Show, Tell and Play: School of Education digital storytelling series
October 12, 2021
This fall semester, the Makerspace in the School of Education is hosting the digital storytelling series "Show, Tell and Play" at the Makerspace in the School of Education in Webster Hall, room 203. This three-part series is designed to encourage teacher candidates to integrate digital media in their lesson plans, emphasizes the need to prepare teaching materials and activities using multimedia content as a way to help students construct media content to express their ideas and themselves.
This series features Darnell Singleton, an award-winning filmmaker, who has produced a variety of content such as hip-hop music videos, television shows, documentaries and films. Faculty will be encouraged to move away from papers and pencils and to add media content such as photographs and videos to meet program learning outcomes.
Associate Professor Basiyr Rodney, chair of the Department of Teacher Education and one of the organizers of this event, emphasizes the need for teachers to prepare teaching materials and activities using multimedia content as a way to help students construct media content to express their ideas and themselves.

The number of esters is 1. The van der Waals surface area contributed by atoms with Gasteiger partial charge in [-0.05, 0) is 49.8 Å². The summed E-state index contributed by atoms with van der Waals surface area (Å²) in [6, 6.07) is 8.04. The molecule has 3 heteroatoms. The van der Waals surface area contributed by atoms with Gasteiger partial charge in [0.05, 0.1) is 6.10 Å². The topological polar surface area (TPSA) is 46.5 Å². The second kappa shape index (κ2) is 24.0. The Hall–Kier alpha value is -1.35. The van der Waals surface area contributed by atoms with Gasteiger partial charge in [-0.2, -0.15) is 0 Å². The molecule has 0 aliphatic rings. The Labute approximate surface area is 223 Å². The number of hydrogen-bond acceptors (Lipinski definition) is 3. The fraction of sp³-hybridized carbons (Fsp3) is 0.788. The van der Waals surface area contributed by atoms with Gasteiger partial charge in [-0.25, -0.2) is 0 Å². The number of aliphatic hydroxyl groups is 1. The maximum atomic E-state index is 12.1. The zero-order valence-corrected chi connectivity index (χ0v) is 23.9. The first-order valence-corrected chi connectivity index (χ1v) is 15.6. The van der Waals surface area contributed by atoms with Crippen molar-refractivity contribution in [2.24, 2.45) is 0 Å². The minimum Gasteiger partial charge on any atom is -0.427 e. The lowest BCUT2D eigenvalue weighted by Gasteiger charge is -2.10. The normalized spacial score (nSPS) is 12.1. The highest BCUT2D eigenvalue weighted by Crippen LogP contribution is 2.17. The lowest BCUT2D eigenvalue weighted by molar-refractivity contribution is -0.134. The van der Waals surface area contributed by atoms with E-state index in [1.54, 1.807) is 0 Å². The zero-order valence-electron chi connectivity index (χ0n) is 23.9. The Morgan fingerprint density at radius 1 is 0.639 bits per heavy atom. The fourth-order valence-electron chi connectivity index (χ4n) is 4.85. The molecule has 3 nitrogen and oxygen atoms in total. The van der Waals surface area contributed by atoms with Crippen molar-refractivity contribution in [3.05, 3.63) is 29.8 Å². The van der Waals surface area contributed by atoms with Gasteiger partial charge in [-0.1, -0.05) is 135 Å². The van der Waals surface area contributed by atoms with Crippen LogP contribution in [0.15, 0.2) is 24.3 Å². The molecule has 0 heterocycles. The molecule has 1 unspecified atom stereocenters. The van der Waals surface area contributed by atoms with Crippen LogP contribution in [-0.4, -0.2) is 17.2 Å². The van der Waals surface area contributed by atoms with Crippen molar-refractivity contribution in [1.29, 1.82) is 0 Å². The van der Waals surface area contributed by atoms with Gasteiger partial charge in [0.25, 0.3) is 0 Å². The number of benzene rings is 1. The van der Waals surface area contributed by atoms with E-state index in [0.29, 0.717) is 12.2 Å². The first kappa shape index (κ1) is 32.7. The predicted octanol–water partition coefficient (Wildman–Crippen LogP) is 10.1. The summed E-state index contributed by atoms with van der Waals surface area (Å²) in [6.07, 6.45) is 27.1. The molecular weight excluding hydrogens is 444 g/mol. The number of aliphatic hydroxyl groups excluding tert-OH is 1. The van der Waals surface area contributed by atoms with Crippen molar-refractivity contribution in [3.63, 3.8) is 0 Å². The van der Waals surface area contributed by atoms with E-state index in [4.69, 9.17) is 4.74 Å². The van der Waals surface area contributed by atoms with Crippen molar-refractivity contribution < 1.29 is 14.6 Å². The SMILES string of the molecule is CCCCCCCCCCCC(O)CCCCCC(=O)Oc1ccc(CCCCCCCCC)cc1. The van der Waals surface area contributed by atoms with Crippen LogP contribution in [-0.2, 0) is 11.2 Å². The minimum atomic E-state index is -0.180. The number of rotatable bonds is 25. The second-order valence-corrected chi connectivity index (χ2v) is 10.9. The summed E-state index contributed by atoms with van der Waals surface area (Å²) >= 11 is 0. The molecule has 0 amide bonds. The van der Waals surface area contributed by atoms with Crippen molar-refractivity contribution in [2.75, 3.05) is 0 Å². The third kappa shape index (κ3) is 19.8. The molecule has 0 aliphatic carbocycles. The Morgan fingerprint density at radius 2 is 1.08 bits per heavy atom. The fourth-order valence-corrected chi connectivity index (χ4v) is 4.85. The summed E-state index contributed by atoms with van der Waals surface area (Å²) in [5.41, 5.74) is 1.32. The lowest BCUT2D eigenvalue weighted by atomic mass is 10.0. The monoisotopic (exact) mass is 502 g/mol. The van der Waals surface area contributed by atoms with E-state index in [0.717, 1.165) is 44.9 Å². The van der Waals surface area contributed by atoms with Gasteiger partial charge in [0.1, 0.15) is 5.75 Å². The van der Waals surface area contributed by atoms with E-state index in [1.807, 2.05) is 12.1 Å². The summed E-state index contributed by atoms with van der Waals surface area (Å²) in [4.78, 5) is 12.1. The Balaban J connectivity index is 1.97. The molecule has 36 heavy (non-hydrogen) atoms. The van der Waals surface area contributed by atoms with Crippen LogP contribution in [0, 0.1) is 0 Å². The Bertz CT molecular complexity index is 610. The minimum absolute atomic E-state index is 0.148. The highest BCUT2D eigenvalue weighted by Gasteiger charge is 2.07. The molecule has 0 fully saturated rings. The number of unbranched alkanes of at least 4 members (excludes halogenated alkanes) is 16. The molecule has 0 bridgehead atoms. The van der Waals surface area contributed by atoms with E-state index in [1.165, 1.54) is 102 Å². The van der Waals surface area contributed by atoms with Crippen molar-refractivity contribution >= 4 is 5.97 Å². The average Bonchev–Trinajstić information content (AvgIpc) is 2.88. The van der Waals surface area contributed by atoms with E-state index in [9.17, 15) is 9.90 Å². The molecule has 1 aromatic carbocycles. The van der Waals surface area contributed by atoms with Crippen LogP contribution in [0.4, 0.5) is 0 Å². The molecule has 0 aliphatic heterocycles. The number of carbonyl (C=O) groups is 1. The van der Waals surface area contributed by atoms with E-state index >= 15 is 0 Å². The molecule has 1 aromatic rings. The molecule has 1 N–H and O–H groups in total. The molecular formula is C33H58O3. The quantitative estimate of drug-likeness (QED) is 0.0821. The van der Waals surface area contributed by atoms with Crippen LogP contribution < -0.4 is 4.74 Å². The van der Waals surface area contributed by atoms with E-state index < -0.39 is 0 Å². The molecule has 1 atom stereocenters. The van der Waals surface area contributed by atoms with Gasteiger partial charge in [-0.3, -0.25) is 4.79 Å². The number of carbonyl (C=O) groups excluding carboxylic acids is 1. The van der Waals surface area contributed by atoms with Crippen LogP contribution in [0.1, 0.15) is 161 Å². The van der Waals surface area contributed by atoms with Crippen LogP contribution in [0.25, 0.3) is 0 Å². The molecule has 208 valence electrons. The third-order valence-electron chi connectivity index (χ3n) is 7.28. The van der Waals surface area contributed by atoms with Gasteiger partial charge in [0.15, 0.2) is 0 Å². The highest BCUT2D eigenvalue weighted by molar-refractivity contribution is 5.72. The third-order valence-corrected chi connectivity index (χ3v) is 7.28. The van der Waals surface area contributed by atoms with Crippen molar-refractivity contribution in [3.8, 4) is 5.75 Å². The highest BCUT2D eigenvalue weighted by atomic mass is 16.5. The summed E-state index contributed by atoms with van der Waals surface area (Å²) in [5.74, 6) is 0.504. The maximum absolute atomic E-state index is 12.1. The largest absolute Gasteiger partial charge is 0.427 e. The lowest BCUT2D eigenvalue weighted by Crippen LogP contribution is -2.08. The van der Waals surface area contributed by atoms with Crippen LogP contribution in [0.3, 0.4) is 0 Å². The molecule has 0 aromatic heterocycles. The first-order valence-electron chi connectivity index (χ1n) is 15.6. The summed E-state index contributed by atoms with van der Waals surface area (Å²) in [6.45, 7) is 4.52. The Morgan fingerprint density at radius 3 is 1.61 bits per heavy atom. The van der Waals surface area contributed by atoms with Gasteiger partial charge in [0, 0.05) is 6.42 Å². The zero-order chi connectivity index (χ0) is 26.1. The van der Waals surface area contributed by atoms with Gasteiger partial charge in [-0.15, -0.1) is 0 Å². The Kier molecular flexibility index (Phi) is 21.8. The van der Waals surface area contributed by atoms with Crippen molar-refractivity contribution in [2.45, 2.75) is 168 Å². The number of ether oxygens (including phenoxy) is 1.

Join us in Webster Hall, room 203, at 1 p.m.
- Thursday, Oct. 28 | Adobe Premiere Rush: Mobile video editing - Add the element of agile video editing for the classroom using Adobe Premiere Rush
- Thursday, Nov. 18 | Flying Cameras, Aerial Photography & Video - Singleton will demonstrate using drone cameras to capture aerial images and videos both on the tabletop and outside of the building. With this technique, teacher candidates will explore video angles and perspectives as tools to enliven lesson plans and classroom activities.
Reflections on Session 1
In the first session on Sept. 23, Singleton showed teacher candidates how to easily and quickly use cellphone cameras and photo printers to capture, organize and share photo stories.
Several faculty attending this event commented on its relevance for today’s educators. Associate Professor Yin Lam Lee-Johnson, director of the Doctor of Education Program, shared her take on the overall series, stating that it helps “to connect faculty, staff, and students for building a sense of belonging among all of us.”
Professor Paula Witkowski, director of the Reading Program, was also impressed with guest videographer Singleton and his demonstration on different lighting techniques and camera angles and how these techniques affect the audience’s attitude toward the subject matter. Witkowski commented on some of the pedagogical ideas that the first session provoked, including having students in her class to use photography for vocabulary lessons, and having students construct phonics lessons using photos as an alternative way to organize and present content.